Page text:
The thyroid gland is located in the lower front of the neck; it produces thyroid hormone which helps control many of our body’s functions (see Thyroid Disease for a discussion of Hypothyroidism and Hyperthyroidism). But the blood tests we use may be a little confusing, since the main one is high in Hypothyroidism, and low in Hyper- (!!!). So here’s an explanation of how thyroid hormone is produced, & what the tests measure.
1. A part of the brain called the Hypothalamus produces a hormone that it sends to the Pituitary Gland (located at the base of the brain, but somewhat separate from it), telling it to stimulate the Thyroid Gland.
2. The Pituitary Gland produces its Thyroid-Stimulating Hormone (TSH), that tells the Thyroid Gland to work harder.
3. The Thyroid Gland produces its two hormones, thyroxine (T4) and triiodothyronine (T3) which travel throughout the body to many organs.
4. The thyroid hormones T4 and T3 also travel to the brain. There, the Hypothalamus and Pituitary sense there’s plenty available, so they slow down, and produce less TSH.
5. Less TSH means the Thyroid Gland slows down. So there’s less T4 and T3. Then the Hypothalamus and Pituitary rev up TSH production. Etc. etc., occurring every moment of our lives.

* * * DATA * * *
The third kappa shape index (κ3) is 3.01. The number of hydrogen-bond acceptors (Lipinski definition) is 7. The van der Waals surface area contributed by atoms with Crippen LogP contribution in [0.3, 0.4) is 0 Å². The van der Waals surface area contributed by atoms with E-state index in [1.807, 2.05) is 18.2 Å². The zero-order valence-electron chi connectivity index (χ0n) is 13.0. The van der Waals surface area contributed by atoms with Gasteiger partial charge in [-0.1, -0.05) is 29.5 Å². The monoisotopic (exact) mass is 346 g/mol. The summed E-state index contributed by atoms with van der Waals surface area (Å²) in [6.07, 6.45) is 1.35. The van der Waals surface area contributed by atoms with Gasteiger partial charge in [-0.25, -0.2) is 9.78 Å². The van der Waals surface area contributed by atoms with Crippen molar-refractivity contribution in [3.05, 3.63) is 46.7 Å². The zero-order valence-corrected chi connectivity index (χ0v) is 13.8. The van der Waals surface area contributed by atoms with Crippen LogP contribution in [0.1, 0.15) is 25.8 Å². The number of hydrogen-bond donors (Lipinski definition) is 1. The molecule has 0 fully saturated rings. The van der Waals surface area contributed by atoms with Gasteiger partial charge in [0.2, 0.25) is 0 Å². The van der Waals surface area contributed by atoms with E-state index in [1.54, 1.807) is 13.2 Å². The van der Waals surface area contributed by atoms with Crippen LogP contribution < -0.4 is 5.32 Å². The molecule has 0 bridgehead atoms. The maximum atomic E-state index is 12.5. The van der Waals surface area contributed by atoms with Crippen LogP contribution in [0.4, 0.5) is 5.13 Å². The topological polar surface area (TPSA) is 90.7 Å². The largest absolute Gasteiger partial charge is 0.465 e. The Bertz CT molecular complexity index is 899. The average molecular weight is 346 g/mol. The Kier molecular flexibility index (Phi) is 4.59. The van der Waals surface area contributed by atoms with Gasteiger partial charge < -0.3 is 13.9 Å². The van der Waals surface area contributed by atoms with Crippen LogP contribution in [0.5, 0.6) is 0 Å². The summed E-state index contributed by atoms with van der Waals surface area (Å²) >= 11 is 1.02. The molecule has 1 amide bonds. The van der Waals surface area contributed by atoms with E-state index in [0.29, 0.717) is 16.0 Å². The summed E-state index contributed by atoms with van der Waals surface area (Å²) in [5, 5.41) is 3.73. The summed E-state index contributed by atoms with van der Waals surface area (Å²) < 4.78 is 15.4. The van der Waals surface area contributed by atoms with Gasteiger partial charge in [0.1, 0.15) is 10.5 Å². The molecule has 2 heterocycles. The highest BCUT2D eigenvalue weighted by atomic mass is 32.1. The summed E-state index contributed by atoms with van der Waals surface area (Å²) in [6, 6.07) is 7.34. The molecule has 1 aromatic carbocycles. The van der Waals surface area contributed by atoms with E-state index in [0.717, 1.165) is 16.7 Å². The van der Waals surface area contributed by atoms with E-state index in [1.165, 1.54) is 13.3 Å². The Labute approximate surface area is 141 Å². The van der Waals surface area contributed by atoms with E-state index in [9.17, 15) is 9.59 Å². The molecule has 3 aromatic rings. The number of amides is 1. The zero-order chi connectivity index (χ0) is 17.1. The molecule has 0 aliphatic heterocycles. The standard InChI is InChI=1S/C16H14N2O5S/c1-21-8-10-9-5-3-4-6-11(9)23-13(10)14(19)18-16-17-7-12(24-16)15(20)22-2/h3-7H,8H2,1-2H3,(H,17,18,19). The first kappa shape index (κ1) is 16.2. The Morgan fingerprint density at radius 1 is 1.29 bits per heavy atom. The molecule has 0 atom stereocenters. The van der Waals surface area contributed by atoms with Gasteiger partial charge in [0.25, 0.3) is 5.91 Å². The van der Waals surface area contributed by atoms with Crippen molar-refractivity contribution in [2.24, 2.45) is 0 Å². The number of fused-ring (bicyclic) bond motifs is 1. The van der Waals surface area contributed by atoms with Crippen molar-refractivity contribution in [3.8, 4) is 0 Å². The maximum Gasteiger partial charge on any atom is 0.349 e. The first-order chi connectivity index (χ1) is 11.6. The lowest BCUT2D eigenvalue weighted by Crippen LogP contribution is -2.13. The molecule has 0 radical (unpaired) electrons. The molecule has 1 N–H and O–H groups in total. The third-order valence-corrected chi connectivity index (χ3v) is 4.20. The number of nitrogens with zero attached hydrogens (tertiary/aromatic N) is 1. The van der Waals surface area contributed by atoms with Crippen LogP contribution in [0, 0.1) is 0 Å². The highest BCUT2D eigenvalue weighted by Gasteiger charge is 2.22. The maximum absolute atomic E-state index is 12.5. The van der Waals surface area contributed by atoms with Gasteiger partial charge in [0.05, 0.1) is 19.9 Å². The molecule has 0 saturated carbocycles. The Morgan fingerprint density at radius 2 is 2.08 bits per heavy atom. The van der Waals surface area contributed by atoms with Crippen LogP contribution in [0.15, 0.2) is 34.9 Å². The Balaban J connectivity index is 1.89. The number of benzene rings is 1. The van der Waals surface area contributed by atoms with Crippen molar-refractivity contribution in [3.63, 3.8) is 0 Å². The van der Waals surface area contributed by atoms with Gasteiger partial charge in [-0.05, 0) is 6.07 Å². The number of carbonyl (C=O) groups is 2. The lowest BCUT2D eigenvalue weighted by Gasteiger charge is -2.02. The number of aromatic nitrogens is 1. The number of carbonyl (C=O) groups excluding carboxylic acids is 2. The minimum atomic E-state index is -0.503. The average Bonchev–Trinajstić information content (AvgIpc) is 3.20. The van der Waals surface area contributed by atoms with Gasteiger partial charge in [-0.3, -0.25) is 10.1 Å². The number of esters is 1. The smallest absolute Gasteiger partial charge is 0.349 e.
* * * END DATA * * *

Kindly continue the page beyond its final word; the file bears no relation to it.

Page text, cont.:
Therefore, we diagnose Hypothyroidism by a high TSH. That’s because if a diseased Thyroid Gland can’t produce, the Pituitary churns out more and more TSH (in vain). The T4 and T3 are low, but the TSH is a better test.
Conversely, we diagnose Hyperthyroidism when there’s no TSH in the blood. That’s because an overactive Thyroid is making too much thyroid hormone, so the Pituitary shuts down. The T4 and T3 are high, but the TSH is a better test.
- Hypothyroidism has high TSH, low T4 and T3
- Hyperthyroidism has low (or no) TSH, high T4 and T3
Both Hypothyroidism & Hyperthyroidism can also be “subclinical,” when the TSH is low or high, but the thyroid hormones T4 and T3 are normal. The subclinical forms often don’t need treatment.